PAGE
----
Frankly speaking, if we talk about other indoor and decorative dogs, then in relation to children they are not the worst option.

Moreover, they get along well with older children, you need to look after only very small ones. Like any dog, if you need to protect yourself, a Maltese lapdog can bite, but only as a last resort.

They try to escape, resorting to force only if there is no other way. They are not as biting as most terriers, but more biting than a beagle, for example.

Maltese get along well with other animals, including dogs, even prefer their company. Only a few of them are aggressive or dominant. The biggest problem that is possible is jealousy. Bolonki do not want to share attention with anyone.

But they enjoy spending time with other dogs when the owner is not at home. The company does not let them get bored. Maltese are quite happy if they are accompanied by dogs of a similar size and character.

If people are at home, they will prefer their company. But they should be introduced to large dogs with caution, since they can easily injure or kill a lapdog.

Although it is believed that the Maltese lapdog was originally a rat-catcher, there is very little left of this instinct. Most of them get along well with other animals, including cats. Moreover, puppies and some small maltese are themselves at risk, as cats can perceive them as a slow and strange rat.

This is a very trained breed, considered the smartest among indoor decorative dogs, and the most responsive.They perform well in disciplines such as obedience and agility. They easily teach teams, and for a treat they will do everything.

Able to learn any team and cope with any feasible task, except that with the specific they can not, due to size. However, they are sensitive and react extremely poorly to rudeness, screaming, and strength.

The dark side of such talents is the ability to find yourself in trouble on their own. Curiosity and mind often lead them to where the other dog would not have thought of reaching. And they are also able to find food where even the owner has already forgotten about it.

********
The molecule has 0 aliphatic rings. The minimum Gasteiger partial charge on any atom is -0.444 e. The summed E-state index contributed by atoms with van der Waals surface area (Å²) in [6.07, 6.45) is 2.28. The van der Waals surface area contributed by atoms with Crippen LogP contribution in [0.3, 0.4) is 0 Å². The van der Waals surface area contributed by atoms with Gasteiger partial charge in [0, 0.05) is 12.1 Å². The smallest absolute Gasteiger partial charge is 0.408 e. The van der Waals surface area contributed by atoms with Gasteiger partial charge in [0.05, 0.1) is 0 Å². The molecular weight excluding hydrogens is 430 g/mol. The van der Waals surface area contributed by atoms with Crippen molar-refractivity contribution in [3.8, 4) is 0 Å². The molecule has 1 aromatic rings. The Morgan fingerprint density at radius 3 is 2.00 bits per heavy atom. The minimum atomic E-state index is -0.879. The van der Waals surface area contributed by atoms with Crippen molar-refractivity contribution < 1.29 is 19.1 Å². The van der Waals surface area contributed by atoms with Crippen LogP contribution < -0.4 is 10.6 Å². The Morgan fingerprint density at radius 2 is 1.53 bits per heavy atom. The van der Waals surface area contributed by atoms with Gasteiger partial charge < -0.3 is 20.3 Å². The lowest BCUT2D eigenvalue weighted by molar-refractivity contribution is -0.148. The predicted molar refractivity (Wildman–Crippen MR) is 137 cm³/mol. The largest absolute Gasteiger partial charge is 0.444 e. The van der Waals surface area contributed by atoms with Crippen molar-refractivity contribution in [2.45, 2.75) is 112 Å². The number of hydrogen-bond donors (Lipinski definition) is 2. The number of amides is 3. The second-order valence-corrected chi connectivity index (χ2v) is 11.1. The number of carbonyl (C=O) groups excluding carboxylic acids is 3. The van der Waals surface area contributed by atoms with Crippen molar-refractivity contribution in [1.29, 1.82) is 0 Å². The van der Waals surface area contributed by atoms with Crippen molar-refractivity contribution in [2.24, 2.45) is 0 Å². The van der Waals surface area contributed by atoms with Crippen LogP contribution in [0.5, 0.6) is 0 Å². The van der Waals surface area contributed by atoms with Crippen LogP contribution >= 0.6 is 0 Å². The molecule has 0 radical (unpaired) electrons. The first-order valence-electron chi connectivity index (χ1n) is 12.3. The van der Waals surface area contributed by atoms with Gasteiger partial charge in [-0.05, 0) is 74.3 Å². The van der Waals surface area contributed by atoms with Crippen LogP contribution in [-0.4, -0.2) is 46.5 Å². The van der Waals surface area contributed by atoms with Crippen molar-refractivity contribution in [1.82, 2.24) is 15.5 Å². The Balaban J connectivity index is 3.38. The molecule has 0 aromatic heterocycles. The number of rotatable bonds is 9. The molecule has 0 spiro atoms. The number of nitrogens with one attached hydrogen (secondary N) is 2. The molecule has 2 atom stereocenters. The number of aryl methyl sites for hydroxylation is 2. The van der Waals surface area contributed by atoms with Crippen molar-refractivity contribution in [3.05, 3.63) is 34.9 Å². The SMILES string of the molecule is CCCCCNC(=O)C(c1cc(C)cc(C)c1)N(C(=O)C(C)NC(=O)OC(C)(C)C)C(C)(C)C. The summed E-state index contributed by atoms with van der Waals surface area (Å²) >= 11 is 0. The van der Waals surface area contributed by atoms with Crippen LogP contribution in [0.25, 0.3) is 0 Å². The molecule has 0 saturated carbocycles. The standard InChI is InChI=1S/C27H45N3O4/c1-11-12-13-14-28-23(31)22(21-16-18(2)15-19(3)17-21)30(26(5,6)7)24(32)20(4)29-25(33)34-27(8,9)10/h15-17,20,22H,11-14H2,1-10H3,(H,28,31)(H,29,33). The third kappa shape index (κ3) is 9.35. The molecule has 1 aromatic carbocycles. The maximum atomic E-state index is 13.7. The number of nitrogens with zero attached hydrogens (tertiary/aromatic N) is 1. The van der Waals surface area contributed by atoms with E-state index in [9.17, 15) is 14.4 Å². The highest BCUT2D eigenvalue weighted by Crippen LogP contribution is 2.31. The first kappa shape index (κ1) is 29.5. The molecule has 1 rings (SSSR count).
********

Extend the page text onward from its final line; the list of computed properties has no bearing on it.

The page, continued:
There are two points in training that require additional attention. Some Maltese are very nervous with strangers and additional efforts are needed to socialize them. But, they are small compared to toilet training. Trainers say that in this matter they are among the 10 most difficult to train breeds.
They have a small bladder that simply cannot hold a large volume of urine. In addition, they can do business in nooks: under sofas, behind furniture, in corners. This goes unnoticed and not adjusted.

And they don’t like wet weather, rain or snow. To accustom them to the toilet you need to spend more time than with other breeds. Some owners resort to using the tray.

This little dog is quite active at home and is able to entertain itself. This means that they have enough of a daily walk outside of him. However, they love to run without a leash and show unexpected agility. If you let her go in the courtyard of a private house, you must be sure of the reliability of the fence.

This dog is smart enough to find the slightest opportunity to leave the yard and small to climb anywhere.

Despite the low requirements for activity, it is extremely important for the owners to satisfy them. Behavioral problems develop primarily due to boredom and lack of entertainment.

A feature that every owner of a Maltese lap-dog should know about is barking. Even the most calm and well-bred dogs bark more than other breeds, and what can we say about others. Moreover, their barking is loud and loud, can annoy others.